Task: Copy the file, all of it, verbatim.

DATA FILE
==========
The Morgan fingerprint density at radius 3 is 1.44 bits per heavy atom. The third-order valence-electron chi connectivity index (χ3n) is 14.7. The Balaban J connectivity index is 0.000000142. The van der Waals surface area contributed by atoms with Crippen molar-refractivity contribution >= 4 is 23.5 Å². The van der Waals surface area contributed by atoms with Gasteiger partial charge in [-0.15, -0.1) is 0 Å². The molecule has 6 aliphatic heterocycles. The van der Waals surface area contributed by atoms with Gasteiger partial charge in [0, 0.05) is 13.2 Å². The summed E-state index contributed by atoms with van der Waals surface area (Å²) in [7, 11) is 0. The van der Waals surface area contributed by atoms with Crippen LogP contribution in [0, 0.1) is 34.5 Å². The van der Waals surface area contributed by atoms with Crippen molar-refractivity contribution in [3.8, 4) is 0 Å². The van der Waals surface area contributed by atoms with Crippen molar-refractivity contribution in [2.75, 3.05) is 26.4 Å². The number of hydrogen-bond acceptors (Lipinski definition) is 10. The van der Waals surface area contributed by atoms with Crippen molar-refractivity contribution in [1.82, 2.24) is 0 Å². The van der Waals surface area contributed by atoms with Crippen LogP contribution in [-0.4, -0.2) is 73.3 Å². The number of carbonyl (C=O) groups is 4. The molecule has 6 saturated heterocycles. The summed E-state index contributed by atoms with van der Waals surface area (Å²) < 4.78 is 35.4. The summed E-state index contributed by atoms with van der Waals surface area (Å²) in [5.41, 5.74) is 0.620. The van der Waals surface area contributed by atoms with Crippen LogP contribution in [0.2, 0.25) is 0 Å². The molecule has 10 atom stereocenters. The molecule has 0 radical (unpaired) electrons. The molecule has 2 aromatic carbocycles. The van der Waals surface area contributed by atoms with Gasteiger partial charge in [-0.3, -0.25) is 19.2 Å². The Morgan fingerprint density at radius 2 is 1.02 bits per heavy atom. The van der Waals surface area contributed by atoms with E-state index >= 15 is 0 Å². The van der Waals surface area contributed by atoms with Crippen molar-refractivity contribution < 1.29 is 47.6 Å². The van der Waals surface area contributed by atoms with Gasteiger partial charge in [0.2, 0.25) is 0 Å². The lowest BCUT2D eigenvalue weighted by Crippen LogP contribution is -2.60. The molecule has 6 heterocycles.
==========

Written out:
The Morgan fingerprint density at radius 3 is 1.44 bits per heavy atom. The third-order valence-electron chi connectivity index (χ3n) is 14.7. The Balaban J connectivity index is 0.000000142. The van der Waals surface area contributed by atoms with Crippen molar-refractivity contribution >= 4 is 23.5 Å². The van der Waals surface area contributed by atoms with Gasteiger partial charge in [-0.15, -0.1) is 0 Å². The molecule has 6 aliphatic heterocycles. The van der Waals surface area contributed by atoms with Gasteiger partial charge in [0, 0.05) is 13.2 Å². The summed E-state index contributed by atoms with van der Waals surface area (Å²) in [7, 11) is 0. The van der Waals surface area contributed by atoms with Crippen LogP contribution in [0, 0.1) is 34.5 Å². The van der Waals surface area contributed by atoms with Crippen molar-refractivity contribution in [3.8, 4) is 0 Å². The van der Waals surface area contributed by atoms with Crippen molar-refractivity contribution in [2.75, 3.05) is 26.4 Å². The number of hydrogen-bond acceptors (Lipinski definition) is 10. The van der Waals surface area contributed by atoms with Crippen molar-refractivity contribution in [1.82, 2.24) is 0 Å². The van der Waals surface area contributed by atoms with Crippen LogP contribution in [-0.4, -0.2) is 73.3 Å². The number of carbonyl (C=O) groups is 4. The molecule has 6 saturated heterocycles. The summed E-state index contributed by atoms with van der Waals surface area (Å²) < 4.78 is 35.4. The summed E-state index contributed by atoms with van der Waals surface area (Å²) in [5.41, 5.74) is 0.620. The van der Waals surface area contributed by atoms with Crippen LogP contribution in [0.2, 0.25) is 0 Å². The molecule has 10 atom stereocenters. The molecule has 0 radical (unpaired) electrons. The molecule has 2 aromatic carbocycles. The van der Waals surface area contributed by atoms with Gasteiger partial charge in [-0.3, -0.25) is 19.2 Å². The Morgan fingerprint density at radius 2 is 1.02 bits per heavy atom. The van der Waals surface area contributed by atoms with E-state index >= 15 is 0 Å². The van der Waals surface area contributed by atoms with Crippen molar-refractivity contribution < 1.29 is 47.6 Å². The van der Waals surface area contributed by atoms with Gasteiger partial charge in [0.2, 0.25) is 0 Å². The lowest BCUT2D eigenvalue weighted by Crippen LogP contribution is -2.60. The molecule has 6 heterocycles.